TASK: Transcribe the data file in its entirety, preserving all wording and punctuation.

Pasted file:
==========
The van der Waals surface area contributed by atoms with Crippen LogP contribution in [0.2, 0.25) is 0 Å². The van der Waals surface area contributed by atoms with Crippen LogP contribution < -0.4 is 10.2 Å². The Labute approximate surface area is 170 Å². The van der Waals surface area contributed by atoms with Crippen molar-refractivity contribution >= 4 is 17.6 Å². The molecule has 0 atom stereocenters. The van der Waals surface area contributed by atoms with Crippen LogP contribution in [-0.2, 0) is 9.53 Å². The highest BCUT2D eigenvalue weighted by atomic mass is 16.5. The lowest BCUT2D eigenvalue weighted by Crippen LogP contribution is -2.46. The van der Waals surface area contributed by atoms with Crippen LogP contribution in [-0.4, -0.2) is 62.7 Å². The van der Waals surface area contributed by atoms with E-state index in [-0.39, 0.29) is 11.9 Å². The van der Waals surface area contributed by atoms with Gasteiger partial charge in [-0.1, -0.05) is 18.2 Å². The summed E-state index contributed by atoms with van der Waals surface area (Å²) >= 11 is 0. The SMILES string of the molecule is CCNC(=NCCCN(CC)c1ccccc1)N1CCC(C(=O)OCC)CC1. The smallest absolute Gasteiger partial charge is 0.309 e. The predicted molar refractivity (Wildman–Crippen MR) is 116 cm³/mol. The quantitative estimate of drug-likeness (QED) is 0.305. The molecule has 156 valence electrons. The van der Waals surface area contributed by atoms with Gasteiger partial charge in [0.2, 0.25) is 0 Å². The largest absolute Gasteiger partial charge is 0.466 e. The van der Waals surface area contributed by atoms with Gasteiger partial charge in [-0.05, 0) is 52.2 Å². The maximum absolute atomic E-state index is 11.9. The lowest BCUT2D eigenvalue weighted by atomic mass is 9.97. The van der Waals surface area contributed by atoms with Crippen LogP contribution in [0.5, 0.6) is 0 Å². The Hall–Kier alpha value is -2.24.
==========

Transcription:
The van der Waals surface area contributed by atoms with Crippen LogP contribution in [0.2, 0.25) is 0 Å². The van der Waals surface area contributed by atoms with Crippen LogP contribution < -0.4 is 10.2 Å². The Labute approximate surface area is 170 Å². The van der Waals surface area contributed by atoms with Crippen molar-refractivity contribution >= 4 is 17.6 Å². The molecule has 0 atom stereocenters. The van der Waals surface area contributed by atoms with Crippen LogP contribution in [-0.2, 0) is 9.53 Å². The highest BCUT2D eigenvalue weighted by atomic mass is 16.5. The lowest BCUT2D eigenvalue weighted by Crippen LogP contribution is -2.46. The van der Waals surface area contributed by atoms with Crippen LogP contribution in [-0.4, -0.2) is 62.7 Å². The van der Waals surface area contributed by atoms with E-state index in [-0.39, 0.29) is 11.9 Å². The van der Waals surface area contributed by atoms with Gasteiger partial charge in [-0.1, -0.05) is 18.2 Å². The summed E-state index contributed by atoms with van der Waals surface area (Å²) >= 11 is 0. The SMILES string of the molecule is CCNC(=NCCCN(CC)c1ccccc1)N1CCC(C(=O)OCC)CC1. The smallest absolute Gasteiger partial charge is 0.309 e. The predicted molar refractivity (Wildman–Crippen MR) is 116 cm³/mol. The quantitative estimate of drug-likeness (QED) is 0.305. The molecule has 156 valence electrons. The van der Waals surface area contributed by atoms with Gasteiger partial charge in [0.2, 0.25) is 0 Å². The largest absolute Gasteiger partial charge is 0.466 e. The van der Waals surface area contributed by atoms with Gasteiger partial charge in [-0.05, 0) is 52.2 Å². The maximum absolute atomic E-state index is 11.9. The lowest BCUT2D eigenvalue weighted by atomic mass is 9.97. The van der Waals surface area contributed by atoms with Crippen LogP contribution in [0.5, 0.6) is 0 Å². The Hall–Kier alpha value is -2.24.